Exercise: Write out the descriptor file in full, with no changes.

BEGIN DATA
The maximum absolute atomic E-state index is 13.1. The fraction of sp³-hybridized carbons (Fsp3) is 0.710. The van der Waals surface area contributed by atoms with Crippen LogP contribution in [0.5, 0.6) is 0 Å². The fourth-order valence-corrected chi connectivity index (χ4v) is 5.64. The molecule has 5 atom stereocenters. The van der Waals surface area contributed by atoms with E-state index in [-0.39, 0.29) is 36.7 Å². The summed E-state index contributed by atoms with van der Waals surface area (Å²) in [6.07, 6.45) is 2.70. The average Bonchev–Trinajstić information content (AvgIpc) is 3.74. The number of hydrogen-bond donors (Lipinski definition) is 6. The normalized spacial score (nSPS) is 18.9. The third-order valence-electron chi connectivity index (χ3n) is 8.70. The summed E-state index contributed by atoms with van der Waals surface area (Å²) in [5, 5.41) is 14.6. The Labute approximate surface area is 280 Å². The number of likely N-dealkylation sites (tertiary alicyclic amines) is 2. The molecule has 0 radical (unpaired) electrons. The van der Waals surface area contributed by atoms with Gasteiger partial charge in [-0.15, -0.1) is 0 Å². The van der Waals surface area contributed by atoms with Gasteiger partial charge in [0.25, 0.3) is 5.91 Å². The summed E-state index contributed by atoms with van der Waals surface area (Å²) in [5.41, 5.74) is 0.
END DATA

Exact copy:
The maximum absolute atomic E-state index is 13.1. The fraction of sp³-hybridized carbons (Fsp3) is 0.710. The van der Waals surface area contributed by atoms with Crippen LogP contribution in [0.5, 0.6) is 0 Å². The fourth-order valence-corrected chi connectivity index (χ4v) is 5.64. The molecule has 5 atom stereocenters. The van der Waals surface area contributed by atoms with E-state index in [-0.39, 0.29) is 36.7 Å². The summed E-state index contributed by atoms with van der Waals surface area (Å²) in [6.07, 6.45) is 2.70. The average Bonchev–Trinajstić information content (AvgIpc) is 3.74. The number of hydrogen-bond donors (Lipinski definition) is 6. The normalized spacial score (nSPS) is 18.9. The third-order valence-electron chi connectivity index (χ3n) is 8.70. The summed E-state index contributed by atoms with van der Waals surface area (Å²) in [5, 5.41) is 14.6. The Labute approximate surface area is 280 Å². The number of likely N-dealkylation sites (tertiary alicyclic amines) is 2. The molecule has 0 radical (unpaired) electrons. The van der Waals surface area contributed by atoms with Gasteiger partial charge in [-0.15, -0.1) is 0 Å². The van der Waals surface area contributed by atoms with Gasteiger partial charge in [0.25, 0.3) is 5.91 Å². The summed E-state index contributed by atoms with van der Waals surface area (Å²) in [5.41, 5.74) is 0.